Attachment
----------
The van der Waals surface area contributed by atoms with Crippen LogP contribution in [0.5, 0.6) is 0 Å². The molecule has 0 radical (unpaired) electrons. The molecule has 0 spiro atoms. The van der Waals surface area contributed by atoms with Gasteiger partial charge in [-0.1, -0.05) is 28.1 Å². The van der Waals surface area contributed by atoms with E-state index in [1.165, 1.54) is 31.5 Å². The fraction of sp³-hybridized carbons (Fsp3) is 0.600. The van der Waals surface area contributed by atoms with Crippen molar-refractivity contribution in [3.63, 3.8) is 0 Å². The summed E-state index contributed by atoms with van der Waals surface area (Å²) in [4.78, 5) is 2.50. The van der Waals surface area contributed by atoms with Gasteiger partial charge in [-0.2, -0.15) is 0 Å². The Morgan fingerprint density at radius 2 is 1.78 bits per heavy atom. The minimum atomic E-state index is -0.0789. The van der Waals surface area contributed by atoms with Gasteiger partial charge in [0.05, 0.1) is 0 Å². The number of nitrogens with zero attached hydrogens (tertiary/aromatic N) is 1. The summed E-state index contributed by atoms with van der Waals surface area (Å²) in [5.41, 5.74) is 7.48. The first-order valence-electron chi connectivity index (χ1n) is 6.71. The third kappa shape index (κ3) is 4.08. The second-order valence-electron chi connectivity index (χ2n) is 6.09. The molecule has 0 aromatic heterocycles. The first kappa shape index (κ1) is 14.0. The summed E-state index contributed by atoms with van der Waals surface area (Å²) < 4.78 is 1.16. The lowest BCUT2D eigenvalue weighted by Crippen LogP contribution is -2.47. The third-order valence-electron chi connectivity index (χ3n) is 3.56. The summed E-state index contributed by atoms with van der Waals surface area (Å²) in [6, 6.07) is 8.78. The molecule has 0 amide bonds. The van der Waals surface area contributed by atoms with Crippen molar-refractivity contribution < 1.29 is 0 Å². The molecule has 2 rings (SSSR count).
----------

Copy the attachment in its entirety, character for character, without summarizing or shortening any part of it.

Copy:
The van der Waals surface area contributed by atoms with Crippen LogP contribution in [0.5, 0.6) is 0 Å². The molecule has 0 radical (unpaired) electrons. The molecule has 0 spiro atoms. The van der Waals surface area contributed by atoms with Gasteiger partial charge in [-0.1, -0.05) is 28.1 Å². The van der Waals surface area contributed by atoms with E-state index in [1.165, 1.54) is 31.5 Å². The fraction of sp³-hybridized carbons (Fsp3) is 0.600. The van der Waals surface area contributed by atoms with Crippen molar-refractivity contribution in [3.63, 3.8) is 0 Å². The summed E-state index contributed by atoms with van der Waals surface area (Å²) in [4.78, 5) is 2.50. The van der Waals surface area contributed by atoms with Gasteiger partial charge in [-0.2, -0.15) is 0 Å². The Morgan fingerprint density at radius 2 is 1.78 bits per heavy atom. The minimum atomic E-state index is -0.0789. The van der Waals surface area contributed by atoms with Gasteiger partial charge in [0.05, 0.1) is 0 Å². The number of nitrogens with zero attached hydrogens (tertiary/aromatic N) is 1. The summed E-state index contributed by atoms with van der Waals surface area (Å²) in [5.41, 5.74) is 7.48. The first-order valence-electron chi connectivity index (χ1n) is 6.71. The third kappa shape index (κ3) is 4.08. The second-order valence-electron chi connectivity index (χ2n) is 6.09. The molecule has 0 aromatic heterocycles. The first kappa shape index (κ1) is 14.0. The summed E-state index contributed by atoms with van der Waals surface area (Å²) < 4.78 is 1.16. The lowest BCUT2D eigenvalue weighted by Crippen LogP contribution is -2.47. The third-order valence-electron chi connectivity index (χ3n) is 3.56. The summed E-state index contributed by atoms with van der Waals surface area (Å²) in [6, 6.07) is 8.78. The molecule has 0 amide bonds. The van der Waals surface area contributed by atoms with Crippen molar-refractivity contribution < 1.29 is 0 Å². The molecule has 2 rings (SSSR count).